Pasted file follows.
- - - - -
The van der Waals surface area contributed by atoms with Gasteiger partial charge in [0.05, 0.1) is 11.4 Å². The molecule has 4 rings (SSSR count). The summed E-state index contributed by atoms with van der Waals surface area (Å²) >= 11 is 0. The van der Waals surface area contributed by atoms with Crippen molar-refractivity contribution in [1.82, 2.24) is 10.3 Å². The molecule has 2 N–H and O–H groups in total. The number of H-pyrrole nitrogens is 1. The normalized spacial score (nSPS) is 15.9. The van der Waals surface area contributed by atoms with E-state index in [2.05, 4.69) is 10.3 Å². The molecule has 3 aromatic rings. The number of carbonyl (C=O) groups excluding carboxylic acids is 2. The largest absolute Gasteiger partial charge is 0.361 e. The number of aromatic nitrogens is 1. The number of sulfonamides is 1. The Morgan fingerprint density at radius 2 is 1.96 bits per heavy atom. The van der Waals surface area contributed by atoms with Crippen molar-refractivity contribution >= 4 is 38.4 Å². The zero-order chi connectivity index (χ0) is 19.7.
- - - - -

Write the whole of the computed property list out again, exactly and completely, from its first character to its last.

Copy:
The van der Waals surface area contributed by atoms with Gasteiger partial charge in [0.05, 0.1) is 11.4 Å². The molecule has 4 rings (SSSR count). The summed E-state index contributed by atoms with van der Waals surface area (Å²) >= 11 is 0. The van der Waals surface area contributed by atoms with Crippen molar-refractivity contribution in [1.82, 2.24) is 10.3 Å². The molecule has 2 N–H and O–H groups in total. The number of H-pyrrole nitrogens is 1. The normalized spacial score (nSPS) is 15.9. The van der Waals surface area contributed by atoms with E-state index in [2.05, 4.69) is 10.3 Å². The molecule has 3 aromatic rings. The number of carbonyl (C=O) groups excluding carboxylic acids is 2. The largest absolute Gasteiger partial charge is 0.361 e. The number of aromatic nitrogens is 1. The number of sulfonamides is 1. The Morgan fingerprint density at radius 2 is 1.96 bits per heavy atom. The van der Waals surface area contributed by atoms with Crippen molar-refractivity contribution >= 4 is 38.4 Å². The zero-order chi connectivity index (χ0) is 19.7.